The projections 9 and 11 prevent collapse of the receptacle and consequently no soap or other contents will be discharged from the nozzle. When it is desired to use the receptacle for the purpose of discharging soap therefrom, the user merely lifts upwardly and outwardly on the bottom of the receptacle, thus canting the suction cup a sutficient amount to open the slit 14 and permit air to enter the cup, thus releasing the cup from the side of the tub, after which the receptacle may be squeezed and the contents thereof discharged. The receptacle is again placed on the tub, for instance, as before described, and will be readily available for use at another time.

It will thus be seen that I have produced a device which will accomplish all the objects set forth.

It is to be understood that the form of my invention herewith shown and described is to be taken as a preferred example of the same and that various changes relative to the material, size, shape and arrangement of parts may be resorted to without departing from the spirit of the invention or the scope of the subjoined claim.

Having thus described my invention, I claim:

In a device of the character described, a flexibjle receptacle having a stub-like projection formed thereon, a suction cup mounted on said stub, and a pair of opposed projections mounted in said receptacle and in alignment with said stub, whereby pressure on the opposite side of said receptacle and in the direction of said stub will cause said projections to move against each other to prevent the collapse of said receptacle.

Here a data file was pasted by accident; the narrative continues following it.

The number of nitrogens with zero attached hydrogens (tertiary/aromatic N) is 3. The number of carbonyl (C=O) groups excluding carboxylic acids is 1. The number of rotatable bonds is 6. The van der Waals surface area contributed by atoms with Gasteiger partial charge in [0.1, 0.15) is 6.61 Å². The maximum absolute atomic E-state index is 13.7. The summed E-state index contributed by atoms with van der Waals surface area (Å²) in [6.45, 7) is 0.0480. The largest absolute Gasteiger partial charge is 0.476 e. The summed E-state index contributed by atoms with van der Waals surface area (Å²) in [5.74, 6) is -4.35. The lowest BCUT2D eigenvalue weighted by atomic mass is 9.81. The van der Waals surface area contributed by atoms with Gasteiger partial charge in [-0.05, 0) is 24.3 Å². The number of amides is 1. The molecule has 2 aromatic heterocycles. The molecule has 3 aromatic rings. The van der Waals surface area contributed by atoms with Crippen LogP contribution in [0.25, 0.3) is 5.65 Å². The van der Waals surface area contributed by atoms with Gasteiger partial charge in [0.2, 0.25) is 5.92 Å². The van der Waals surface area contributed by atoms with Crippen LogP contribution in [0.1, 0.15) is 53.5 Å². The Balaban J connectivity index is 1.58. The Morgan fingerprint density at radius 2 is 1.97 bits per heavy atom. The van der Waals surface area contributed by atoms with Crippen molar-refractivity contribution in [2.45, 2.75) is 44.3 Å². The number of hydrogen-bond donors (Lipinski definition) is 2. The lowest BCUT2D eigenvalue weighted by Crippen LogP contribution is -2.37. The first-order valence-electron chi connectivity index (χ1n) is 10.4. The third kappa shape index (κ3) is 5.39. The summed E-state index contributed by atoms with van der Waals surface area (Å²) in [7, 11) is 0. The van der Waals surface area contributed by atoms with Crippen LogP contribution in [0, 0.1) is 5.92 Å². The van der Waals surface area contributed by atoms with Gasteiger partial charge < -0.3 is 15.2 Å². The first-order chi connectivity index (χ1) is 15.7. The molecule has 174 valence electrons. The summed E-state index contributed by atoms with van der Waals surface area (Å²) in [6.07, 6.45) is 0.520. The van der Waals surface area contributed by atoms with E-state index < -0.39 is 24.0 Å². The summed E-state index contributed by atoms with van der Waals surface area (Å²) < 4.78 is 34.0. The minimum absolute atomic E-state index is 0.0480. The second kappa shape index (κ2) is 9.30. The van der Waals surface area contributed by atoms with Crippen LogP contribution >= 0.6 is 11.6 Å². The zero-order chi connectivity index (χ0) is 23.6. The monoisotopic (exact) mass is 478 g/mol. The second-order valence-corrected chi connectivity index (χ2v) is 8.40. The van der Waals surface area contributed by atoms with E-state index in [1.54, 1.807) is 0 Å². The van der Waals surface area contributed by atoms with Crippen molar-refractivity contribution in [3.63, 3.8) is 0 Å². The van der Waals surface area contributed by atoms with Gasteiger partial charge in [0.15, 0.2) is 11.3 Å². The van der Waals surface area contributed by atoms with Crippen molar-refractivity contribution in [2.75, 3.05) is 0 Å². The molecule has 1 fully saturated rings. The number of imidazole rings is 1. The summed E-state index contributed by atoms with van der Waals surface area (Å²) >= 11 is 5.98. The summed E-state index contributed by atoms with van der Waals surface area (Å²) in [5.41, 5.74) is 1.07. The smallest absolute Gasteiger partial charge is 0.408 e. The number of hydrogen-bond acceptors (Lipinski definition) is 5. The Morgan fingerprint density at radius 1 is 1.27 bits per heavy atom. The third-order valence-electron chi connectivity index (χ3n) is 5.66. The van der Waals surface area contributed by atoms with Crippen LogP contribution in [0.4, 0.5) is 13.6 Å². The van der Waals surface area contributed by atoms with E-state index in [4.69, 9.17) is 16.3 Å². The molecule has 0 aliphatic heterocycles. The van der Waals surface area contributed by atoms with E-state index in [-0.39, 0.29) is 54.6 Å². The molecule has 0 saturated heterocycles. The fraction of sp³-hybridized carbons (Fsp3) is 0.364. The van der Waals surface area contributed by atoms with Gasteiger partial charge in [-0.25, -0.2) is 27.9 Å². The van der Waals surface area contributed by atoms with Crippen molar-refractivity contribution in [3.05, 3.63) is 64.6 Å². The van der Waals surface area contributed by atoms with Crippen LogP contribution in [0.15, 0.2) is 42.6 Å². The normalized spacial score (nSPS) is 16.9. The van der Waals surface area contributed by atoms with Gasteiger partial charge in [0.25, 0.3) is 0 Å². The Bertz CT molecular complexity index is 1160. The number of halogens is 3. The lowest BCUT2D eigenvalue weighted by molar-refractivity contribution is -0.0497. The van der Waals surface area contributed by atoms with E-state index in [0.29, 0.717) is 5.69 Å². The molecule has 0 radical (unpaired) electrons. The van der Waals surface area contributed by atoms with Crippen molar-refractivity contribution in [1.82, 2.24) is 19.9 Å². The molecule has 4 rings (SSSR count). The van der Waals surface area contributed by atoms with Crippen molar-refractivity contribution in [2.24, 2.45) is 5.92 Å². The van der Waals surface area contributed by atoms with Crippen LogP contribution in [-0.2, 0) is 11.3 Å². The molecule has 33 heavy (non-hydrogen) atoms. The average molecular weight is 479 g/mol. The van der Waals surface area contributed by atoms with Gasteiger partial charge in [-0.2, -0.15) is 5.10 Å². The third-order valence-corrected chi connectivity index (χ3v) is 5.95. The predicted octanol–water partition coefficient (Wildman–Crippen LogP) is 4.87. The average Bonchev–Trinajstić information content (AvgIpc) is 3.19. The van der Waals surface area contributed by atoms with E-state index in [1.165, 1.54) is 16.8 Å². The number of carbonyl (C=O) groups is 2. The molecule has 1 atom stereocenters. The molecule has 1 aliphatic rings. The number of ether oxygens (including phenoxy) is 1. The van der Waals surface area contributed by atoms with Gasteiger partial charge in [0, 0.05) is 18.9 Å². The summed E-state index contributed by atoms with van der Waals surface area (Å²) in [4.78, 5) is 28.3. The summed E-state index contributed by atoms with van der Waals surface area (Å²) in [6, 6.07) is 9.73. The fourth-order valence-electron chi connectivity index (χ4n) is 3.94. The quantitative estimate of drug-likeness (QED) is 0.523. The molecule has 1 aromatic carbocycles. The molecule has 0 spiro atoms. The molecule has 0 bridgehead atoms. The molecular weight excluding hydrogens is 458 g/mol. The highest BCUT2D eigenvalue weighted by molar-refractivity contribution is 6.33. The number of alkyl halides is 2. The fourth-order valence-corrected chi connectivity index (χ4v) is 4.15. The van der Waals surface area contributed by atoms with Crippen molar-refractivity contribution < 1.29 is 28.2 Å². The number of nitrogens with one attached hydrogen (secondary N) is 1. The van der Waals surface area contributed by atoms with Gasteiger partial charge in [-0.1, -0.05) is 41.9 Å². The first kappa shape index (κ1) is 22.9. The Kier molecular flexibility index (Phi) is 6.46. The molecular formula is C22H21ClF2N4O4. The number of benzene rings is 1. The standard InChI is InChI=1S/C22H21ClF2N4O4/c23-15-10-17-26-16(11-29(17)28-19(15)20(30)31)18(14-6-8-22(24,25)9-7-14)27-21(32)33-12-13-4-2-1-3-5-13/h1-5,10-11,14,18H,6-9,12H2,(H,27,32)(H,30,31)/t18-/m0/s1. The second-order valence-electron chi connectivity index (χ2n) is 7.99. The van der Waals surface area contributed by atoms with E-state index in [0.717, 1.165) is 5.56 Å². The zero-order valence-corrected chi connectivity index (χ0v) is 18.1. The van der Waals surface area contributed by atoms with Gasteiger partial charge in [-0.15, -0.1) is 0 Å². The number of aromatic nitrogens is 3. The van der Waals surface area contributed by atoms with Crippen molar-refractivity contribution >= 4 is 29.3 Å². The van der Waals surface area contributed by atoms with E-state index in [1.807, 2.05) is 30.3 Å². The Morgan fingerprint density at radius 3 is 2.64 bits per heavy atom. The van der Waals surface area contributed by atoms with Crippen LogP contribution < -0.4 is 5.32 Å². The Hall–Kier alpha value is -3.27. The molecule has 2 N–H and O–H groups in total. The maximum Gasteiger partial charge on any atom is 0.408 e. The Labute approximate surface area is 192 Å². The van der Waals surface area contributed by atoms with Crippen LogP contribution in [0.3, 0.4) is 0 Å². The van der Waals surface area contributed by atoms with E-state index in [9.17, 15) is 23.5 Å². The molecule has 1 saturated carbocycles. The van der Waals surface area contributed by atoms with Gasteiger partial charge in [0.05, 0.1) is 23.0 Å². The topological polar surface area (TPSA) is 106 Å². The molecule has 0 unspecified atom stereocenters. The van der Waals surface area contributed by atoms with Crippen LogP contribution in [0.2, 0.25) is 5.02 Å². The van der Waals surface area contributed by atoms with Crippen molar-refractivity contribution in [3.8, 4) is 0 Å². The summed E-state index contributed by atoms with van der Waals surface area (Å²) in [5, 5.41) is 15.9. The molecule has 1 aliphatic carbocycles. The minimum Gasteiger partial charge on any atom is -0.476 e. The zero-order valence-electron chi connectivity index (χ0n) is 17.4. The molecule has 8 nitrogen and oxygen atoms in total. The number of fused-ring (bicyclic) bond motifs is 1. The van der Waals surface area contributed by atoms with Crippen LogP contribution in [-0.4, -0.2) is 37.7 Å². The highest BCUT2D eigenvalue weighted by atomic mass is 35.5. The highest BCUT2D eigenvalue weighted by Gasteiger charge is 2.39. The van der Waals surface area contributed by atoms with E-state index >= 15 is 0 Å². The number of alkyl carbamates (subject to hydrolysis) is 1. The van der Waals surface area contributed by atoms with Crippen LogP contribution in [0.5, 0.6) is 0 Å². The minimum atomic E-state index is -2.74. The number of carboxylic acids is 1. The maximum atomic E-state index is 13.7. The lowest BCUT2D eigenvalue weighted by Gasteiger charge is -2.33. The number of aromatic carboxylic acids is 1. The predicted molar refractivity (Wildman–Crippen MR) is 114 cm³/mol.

References Cited in the file of this patent UNITED STATES PATENTS 1,293,438 Hohnsbeen Feb. 4, 1919 1,310,609 De Witt July 22, 1919 1,716,034 Delp June 4, 1929 2,364,326 Stephens Dec. 5, 1944 2,551,676 Hoifman May 8, 1951 2,578,864 Tupper Dec. 18, 1951

Patent Citations
Cited PatentFiling datePublication dateApplicantTitle
US1293438 *Mar 8, 1917Feb 4, 1919J D BrownDispenser.
US1310609 *Mar 11, 1916Jul 22, 1919 Powder-container
US1716034 *Mar 24, 1928Jun 4, 1929Christopher DelpOil can
US2364326 *Jul 23, 1943Dec 5, 1944Stephens Joseph ATobacco dispenser
US2551676 *Feb 14, 1948May 8, 1951Harold HoffmanDispenser for powdered materials
US2578864 *Dec 1, 1948Dec 18, 1951Earl S TupperSeal for flexible containers
Referenced by
Citing PatentFiling datePublication dateApplicantTitle
US3143745 *Oct 25, 1961Aug 11, 1964Price Nathaniel WFlush tank attachment for lever operation of atomizer deodorant cans
US3623641 *Jul 30, 1969Nov 30, 1971Cook Donald LContainer with suction-cup hanger
US6715644Dec 21, 2001Apr 6, 2004David S. Smith Packaging LimitedFlexible plastic container
US6984278Jan 8, 2002Jan 10, 2006Cti Industries, CorporationMethod for texturing a film
US7357276Feb 1, 2005Apr 15, 2008Scholle CorporationCollapsible bag for dispensing liquids and method
US7972064Mar 29, 2005Jul 5, 2011Cti Industries CorporationOne way valve and container
US20020158083 *Jun 25, 2002Oct 31, 2002Brown Paul E.Dispensing valve
US20030089737 *Dec 21, 2001May 15, 2003Michael WilfordFlexible plastic container
US20030127178 *Jan 8, 2002Jul 10, 2003Brent AndersonMethod for texturing a film
US20030136798 *Nov 8, 2002Jul 24, 2003Michael WilfordFlexible plastic container
US20050242114 *Feb 1, 2005Nov 3, 2005Chester SavageCollapsible bag for dispensing liquids and method
US20060131328 *Mar 29, 2005Jun 22, 2006Brent AndersonOne way valve and container
US20070025648 *Jul 27, 2005Feb 1, 2007Kenneth MicnerskiCollapsible bag for dispensing liquids and method
WO2014046657A1Sep 20, 2012Mar 27, 2014Kharbanda Hardave SFluid dispenser with increased stability
U.S. Classification222/180, 222/211
International ClassificationA47K5/122, A47K5/00
Cooperative ClassificationA47K5/122
European ClassificationA47K5/122